Anthony G. Petrello (aka Tony), an industrial leader in the production of oil and gas earned a J.D. from Harvard University and received a B.S. and M.S. from Yale University. He was employed with the law firm of Baker & McKenzie, serving as its Managing Partner of its New York Office from 1986 to 1991.
Nabors, formerly Anglo Energy, Ltd., founded in 1968, has a substantial land-based drilling rig fleet and leads the world in offshore drilling, employing advanced drilling automation capabilities, and innovated drilling techniques in the United States and multiple international markets.
Petrello replaced Eugene M. Isenberg and has been Nabor’s CEO since 2011, its President since 1992, Deputy Chairman of the Board from 2003 to June 2012 and Chairman of the Board since June of 2012. Petrello is a Director of the Texas Children’s Hospital, has been a Director of Stewart & Stevenson, LLC since 2011 and once served as the Director of MediaOnDemand.com.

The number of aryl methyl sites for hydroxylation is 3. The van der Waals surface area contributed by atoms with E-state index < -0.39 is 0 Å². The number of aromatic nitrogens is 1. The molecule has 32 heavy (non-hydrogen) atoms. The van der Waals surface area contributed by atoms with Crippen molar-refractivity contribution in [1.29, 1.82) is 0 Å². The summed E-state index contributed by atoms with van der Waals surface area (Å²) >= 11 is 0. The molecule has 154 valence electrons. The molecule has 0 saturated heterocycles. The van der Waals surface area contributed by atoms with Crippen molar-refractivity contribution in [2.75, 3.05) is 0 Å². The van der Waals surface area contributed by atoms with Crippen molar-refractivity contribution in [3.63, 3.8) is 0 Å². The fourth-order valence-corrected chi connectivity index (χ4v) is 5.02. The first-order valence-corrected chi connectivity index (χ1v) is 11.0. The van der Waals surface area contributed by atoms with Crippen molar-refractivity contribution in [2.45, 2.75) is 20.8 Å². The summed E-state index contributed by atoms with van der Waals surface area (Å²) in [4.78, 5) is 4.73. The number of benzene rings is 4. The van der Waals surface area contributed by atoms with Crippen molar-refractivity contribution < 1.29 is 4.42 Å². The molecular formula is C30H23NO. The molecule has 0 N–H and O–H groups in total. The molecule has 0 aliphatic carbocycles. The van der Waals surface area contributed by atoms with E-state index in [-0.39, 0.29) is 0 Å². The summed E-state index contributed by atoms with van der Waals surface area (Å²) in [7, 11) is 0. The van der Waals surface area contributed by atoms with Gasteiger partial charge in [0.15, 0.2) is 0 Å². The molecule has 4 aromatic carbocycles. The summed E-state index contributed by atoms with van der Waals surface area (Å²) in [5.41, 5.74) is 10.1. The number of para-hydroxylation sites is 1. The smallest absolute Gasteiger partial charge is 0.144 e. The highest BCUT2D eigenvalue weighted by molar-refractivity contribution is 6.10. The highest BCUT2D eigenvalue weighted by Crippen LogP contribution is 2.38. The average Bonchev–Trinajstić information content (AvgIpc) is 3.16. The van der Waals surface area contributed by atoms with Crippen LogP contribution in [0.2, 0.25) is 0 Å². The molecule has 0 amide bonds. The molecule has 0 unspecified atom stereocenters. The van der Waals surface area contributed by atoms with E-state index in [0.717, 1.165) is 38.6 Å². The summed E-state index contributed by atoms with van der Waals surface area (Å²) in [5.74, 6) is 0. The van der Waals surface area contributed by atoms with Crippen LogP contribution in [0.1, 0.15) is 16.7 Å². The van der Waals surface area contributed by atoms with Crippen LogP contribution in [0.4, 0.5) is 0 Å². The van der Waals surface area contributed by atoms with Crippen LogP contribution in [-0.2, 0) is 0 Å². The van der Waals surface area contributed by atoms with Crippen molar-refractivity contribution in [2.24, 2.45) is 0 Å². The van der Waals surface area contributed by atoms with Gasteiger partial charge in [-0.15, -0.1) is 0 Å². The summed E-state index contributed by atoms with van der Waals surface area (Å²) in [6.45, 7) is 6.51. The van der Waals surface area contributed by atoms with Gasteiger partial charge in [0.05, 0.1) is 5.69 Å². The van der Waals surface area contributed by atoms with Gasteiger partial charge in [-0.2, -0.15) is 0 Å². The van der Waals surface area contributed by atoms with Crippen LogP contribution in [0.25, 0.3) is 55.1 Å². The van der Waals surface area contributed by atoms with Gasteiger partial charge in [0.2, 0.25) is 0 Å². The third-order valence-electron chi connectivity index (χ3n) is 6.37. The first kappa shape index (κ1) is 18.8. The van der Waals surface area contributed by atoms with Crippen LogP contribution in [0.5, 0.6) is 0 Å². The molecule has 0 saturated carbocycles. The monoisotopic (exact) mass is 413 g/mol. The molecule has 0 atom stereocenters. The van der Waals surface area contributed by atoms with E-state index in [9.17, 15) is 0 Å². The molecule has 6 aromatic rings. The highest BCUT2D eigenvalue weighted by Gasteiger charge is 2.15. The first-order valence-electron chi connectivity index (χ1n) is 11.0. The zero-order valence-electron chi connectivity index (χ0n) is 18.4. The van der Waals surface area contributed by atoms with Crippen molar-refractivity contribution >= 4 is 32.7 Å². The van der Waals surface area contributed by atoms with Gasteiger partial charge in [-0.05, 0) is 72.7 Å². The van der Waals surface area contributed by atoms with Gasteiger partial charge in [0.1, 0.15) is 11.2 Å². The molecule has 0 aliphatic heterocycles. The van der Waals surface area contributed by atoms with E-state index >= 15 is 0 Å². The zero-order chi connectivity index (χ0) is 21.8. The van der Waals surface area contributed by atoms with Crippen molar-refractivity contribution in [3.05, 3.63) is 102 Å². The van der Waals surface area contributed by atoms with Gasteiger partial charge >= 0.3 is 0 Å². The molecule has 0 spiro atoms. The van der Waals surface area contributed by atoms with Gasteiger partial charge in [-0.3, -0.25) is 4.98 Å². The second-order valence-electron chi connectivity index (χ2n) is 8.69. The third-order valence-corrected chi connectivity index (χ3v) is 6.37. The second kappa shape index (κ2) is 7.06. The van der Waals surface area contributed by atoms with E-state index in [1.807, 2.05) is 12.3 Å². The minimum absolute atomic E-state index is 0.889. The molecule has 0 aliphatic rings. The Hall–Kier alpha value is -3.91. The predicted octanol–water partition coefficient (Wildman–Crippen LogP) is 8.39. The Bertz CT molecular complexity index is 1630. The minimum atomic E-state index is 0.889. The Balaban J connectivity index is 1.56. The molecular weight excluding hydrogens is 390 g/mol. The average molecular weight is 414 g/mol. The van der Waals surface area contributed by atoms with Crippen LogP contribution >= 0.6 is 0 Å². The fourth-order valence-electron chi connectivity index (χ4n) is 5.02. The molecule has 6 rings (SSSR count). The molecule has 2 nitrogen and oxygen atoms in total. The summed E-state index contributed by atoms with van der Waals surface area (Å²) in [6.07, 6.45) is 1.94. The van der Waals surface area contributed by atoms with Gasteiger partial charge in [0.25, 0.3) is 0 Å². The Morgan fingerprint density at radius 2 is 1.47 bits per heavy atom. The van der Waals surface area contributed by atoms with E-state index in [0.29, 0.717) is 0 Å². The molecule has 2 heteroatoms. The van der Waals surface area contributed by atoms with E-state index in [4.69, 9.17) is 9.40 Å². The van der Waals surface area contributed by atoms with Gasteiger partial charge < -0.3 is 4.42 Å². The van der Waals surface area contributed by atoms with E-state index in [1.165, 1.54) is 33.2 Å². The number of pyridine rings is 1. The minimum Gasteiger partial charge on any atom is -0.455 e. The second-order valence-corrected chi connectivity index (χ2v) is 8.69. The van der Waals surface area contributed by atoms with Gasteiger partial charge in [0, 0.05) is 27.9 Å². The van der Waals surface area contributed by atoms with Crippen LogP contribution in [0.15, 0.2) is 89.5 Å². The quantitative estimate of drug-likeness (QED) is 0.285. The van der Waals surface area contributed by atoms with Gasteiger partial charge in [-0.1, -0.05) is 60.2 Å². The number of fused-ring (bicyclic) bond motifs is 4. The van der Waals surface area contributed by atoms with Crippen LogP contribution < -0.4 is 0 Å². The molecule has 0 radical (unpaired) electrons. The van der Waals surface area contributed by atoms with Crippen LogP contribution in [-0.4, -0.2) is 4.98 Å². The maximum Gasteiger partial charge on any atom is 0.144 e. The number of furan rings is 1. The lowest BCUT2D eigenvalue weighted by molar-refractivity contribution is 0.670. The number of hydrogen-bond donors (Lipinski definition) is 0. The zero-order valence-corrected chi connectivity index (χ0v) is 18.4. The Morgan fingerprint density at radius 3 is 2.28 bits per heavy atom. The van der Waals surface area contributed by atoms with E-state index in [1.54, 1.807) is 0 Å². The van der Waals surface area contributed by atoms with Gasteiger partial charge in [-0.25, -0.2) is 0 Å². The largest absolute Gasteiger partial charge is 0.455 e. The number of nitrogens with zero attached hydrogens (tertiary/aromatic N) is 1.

Nabor awarded Petrillo for improving its growth a total compensation of $68.2 million, a 246% increase from what he made in 2012, which put Petrello at the top of the nation’s 50 top-paid CEOs in 2013. Nabor’s shareholders demanded changes in the corporate structure and compensation The Luckin 2014. Nabor changed its compensation and corporate governance practices to reflect the shareholders’ dispute. The shareholders were given more influence in electing Nabor’s board of directors.
Petrello’s annual compensation for 2014 decreased. Petrello’s 2015 total compensation was $27.7 million dollars versus his total compensation of $14.8 million dollars in 2014. As an aside, Petrello’s overwhelming success caused Petrello’s college freshman roommate Lloyd Grove to be green with envy. Grove wrote a humorous article comparing his boring life to Petrello’s successful life.
However, Petrello and his wife, Cynthia, faced a crisis when their daughter Carena was born with Periventricular Leukomalacia that causes developmental problems. Petrello’s showed their gratitude when they committed $7 million to the Jan and Dan Duncan Neurological Research Institute.